HHS students work as environmentalists

Trash+lines+the+side+of+a+Virginia+highway.+Photo+by+Rafael+Snell-Feikema
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HHS students work as environmentalists

Trash lines the side of a Virginia highway. Photo by Rafael Snell-Feikema

Trash lines the side of a Virginia highway. Photo by Rafael Snell-Feikema

Trash lines the side of a Virginia highway. Photo by Rafael Snell-Feikema

Trash lines the side of a Virginia highway. Photo by Rafael Snell-Feikema

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Trash lines the side of a Virginia highway. Photo by Rafael Snell-Feikema

Environmentalism is an important issue in our politics, and sometimes even our culture. Are HHS students participating in this phenomenon?

Some of them are, including Key Club, whose members volunteer to clean up litter and miscellaneous trash from a section of the highway.

“I volunteered with Key Club, and we do highway clean up. I think not littering and picking up litter is one of the most important things you can do for the environment. Littering can hurt animals, and plastics which aren’t recycled don’t decompose and have to be remade, using even more fossil fuels,” sophomore Bailey Swayne said.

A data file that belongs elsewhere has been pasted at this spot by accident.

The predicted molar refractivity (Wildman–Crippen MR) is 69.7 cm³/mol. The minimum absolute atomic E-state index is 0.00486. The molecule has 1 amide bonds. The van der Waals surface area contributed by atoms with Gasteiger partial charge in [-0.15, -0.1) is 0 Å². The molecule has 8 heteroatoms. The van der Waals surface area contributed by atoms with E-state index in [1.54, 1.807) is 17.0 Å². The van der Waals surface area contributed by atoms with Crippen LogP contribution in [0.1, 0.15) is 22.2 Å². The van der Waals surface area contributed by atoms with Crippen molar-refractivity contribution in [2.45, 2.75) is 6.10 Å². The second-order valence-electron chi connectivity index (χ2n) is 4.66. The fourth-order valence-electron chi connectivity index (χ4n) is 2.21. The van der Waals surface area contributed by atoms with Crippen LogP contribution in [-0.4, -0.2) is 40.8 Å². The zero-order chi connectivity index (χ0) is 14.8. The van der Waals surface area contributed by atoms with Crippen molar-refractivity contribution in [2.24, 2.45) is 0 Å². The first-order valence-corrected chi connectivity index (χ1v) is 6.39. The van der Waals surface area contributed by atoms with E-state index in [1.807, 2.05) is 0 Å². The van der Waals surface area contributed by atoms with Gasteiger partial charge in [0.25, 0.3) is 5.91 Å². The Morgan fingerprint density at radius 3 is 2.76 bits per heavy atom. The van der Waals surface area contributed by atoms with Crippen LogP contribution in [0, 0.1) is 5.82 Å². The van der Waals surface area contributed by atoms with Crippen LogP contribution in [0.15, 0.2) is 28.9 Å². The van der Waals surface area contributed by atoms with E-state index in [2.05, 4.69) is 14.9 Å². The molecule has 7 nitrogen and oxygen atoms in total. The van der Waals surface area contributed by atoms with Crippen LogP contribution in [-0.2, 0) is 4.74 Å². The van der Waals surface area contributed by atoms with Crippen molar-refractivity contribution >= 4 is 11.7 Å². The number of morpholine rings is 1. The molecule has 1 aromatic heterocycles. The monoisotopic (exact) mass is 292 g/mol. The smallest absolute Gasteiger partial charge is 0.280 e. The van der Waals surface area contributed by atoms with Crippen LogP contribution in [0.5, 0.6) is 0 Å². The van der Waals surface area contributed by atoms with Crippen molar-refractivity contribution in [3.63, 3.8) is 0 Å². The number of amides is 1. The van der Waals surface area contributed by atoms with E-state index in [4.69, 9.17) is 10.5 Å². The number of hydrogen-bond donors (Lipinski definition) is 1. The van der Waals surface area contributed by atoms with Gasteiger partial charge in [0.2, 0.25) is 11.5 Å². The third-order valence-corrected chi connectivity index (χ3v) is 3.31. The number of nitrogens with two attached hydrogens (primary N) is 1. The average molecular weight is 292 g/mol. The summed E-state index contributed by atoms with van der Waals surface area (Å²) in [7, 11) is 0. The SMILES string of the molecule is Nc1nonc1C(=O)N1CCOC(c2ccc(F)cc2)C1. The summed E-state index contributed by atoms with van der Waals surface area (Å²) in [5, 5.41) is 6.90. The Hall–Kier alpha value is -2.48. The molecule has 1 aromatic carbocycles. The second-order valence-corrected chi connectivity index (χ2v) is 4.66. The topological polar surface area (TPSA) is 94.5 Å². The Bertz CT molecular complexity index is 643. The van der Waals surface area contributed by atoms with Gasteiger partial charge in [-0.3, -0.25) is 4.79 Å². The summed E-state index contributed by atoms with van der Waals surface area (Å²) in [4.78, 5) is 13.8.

Churches also participate in volunteer efforts like these.

“Our church has adopted Butter Creek Road, and we clean that up every month,” junior Paul Hairston said.

Some students choose to do their little parts without any group influence at all, like sophomore Kidane Gebrejesus, who not only participated in the Key Club highway cleanup, but also says he normally just feels inspired to help nature in any way he can.

“I recycle,” Gebrejesus said.

This is a maple tree that has been saved by environmentalist efforts. Photo by Rafael Snell-Feikema.

Gebrejesus’s small efforts are shared among other students with things they don’t consider to be a big effort, but that do help the environment, like riding your bike instead of driving a car; Swayne and Hairston say they have been doing that more and more.

“I’ve ridden my bike to school every day for the last two weeks. I actually like it. The cold air just wakes you up,” Hairston said.

Each student has their own reason why they believe that the environment and its upkeep are important. This varies from simply appreciating nature to thinking of posterity.

“I have a fondness for woodland creatures, and I do engage in the occasional bear hug with a maple tree,” Hairston said.

Not only do students report that they like helping the environment, but that they think it can help solve other problems too.

“I believe water purifying could be the solution to many economic situations,” said sophomore Cassidy Holsinger.

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